Chinese airlines in Canada - Macleans.ca
 

Chinese airlines in Canada

New Tails Hitting Canada’s Runways


 

There will soon be some new tails at Canada’s airports. With the government of China finally granting Canada ‘Approved Destination Status,’ air traffic between the two countries is expected to boom. As tour groups of mainland nationals begin to flock to our shores, the entrepreneurial Chinese aren’t about to leave all the flying to Air Canada.

Ever heard of Hainan Airlines? It’s definitely not a household airline name in Canada. But it may soon be. How about Shadong Airlines? Xiamen Airlines? These young carriers serve millions of Chinese passengers in a rapidly expanding domestic market. Hainan is one of the few to spread its wings beyond China onto the international front. They currently serve Seattle and have now received regulatory approval to become the first Chinese carrier to offer scheduled flights between Toronto and Beijing.

Thanks to its geographical position, Vancouver is the natural Canadian gateway to Asia, and Chinese carriers are already firmly entrenched. China Airlines, China Eastern and Air China each serve Vancouver, while currently all outbound Toronto flights to Chinese cities are served by Air Canada.

China is the fastest-growing major economy in the world, with an average annual GDP growth rate of over 10%. A large middle class population with strong consumption power is emerging, especially in major cities. China’s outbound tourists totalled 20.22 million in 2003, overtaking Japan for the first time. But that was only the beginning: the China Tourism Academy estimates as many as 54 million tourists will go abroad this year, up from 47 million in 2009. With 54 million Chinese travellers poised to fly, the world’s skies may soon be dominated by eastern carriers.

The Approved Destination Status now allows Chinese travel agents to advertise and organize group tours to Canada. In 2008, visits to Canada by Chinese citizens were up 5.3 per cent from the year before, for a total of 159,000. Chinese travellers had the highest average length of stay (28 nights) in Canada and spent more than visitors from any other country ($1,648.51). According to a Conference Board of Canada survey, approved destination status is expected to boost the yearly rate of travel to Canada from China by up to 50 per cent by 2015. With U.S. overnight visitors down 53% since 2000, there’s no doubt that Canada’s inbound tourism industry is awaiting the influx of Chinese visitors with bated breath.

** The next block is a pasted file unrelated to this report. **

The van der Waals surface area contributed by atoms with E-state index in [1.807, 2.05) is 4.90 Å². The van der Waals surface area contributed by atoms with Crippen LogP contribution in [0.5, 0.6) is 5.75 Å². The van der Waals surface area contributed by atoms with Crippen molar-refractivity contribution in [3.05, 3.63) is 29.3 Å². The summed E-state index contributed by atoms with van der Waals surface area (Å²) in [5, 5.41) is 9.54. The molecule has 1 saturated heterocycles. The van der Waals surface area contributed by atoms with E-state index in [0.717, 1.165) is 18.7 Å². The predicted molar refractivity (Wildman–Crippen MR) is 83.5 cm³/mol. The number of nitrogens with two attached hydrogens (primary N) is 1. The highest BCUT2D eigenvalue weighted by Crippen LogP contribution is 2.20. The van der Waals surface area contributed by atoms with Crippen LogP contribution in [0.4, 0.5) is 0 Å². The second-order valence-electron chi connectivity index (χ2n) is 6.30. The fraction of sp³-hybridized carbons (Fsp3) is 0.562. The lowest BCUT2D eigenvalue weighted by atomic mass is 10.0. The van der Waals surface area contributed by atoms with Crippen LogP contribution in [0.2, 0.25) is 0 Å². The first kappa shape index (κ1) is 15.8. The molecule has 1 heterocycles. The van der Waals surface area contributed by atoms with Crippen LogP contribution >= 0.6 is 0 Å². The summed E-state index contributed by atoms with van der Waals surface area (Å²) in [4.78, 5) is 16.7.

The other benefit of the ADS designation is that new services offered by Chinese carriers flying to our cities will likely mean tighter pricing on fares for Canadians wanting to visit China.

Photo Credits: boeing.com, images.businessweek.com


 

Chinese airlines in Canada

  1. China Airlines is from Taiwan. Different market and regulator.

  2. Any competition to Air Canada and its Star Alliance cartel members is welcome !

    • Lets lobby the government to deregulate even more and cut more safety measures so we can compete. Have we not learnt our lesson with the BP oil spill. You get what you pay for bottom line. I wouldnt trust an airplane thats maintained in China or one thats maintained to a standard to compete with Chinese standards. People should realize that costs and safety are directly related especialy in a deregulated open market aviation environment.

  3. I want to see Canada prosper too but I have to say that generalization about Asian expertise is misleading and no more true for Asians than it is for the West. The major Asian airlines do a superb job of maintaining their aircraft and their training standard is very demanding. That is why they place in the top 10 places in surveys where they compete against Western quality of service, etc. The same attention given to cabin service is given to maintenance. It is an eye opening life experience to live and work in parts of Asia and the Middle East. Almost none of it is as we are led to believe in the West.
    Stereotyping comes from the inexperienced on both sides of the divide.

  4. No one is questioning "Chinese"(not all asians are the same) expertise or the morality of the average chinese person. It's the lack of regulation and corruption within the regulation that's to be questioned. Children's toy's, lead paint, baby food the list goes on. We are also seeing the same problems developing here within North America with big business lobbying governments to deregulate in order to cut corners for profits. Cutting corners is not something that should be done in the world of aircraft maintenance for the sake of public safety. Just in the same way that big oil companies should not be able to cut corners for the sake of the environment.

  5. I'm with TKH. This has nothing to do with stereotyping Asians or even the Chinese. I'll fly Cathy Pacific any day. But the PRC has a centuries-old history of corruption and shoddy business practices (going well back into the imperial days) that the government has seldom, if ever, been able to keep a handle on. I wouldn't trust my life to one of their airlines no matter how low the price. How much do you want a bet someone at the company paid off an official to give them a clean safety inspection? If you think it doesn't happen, Ehjay, I submit it is you who is inexperienced.

    It's bad enough that our own airlines are being turned over to self-regulation. At least ours know there will be a massive price to pay if there's ever an accident. Good luck getting damages out of a Chinese carrier.

    • you can say anything you want, the fact is the Chinese carriers have a sterling record comparable to Air Canada, so they must have done something right.

  6. PS: Are you sure that shouldn't read "Shandong Airlines," MacLeans?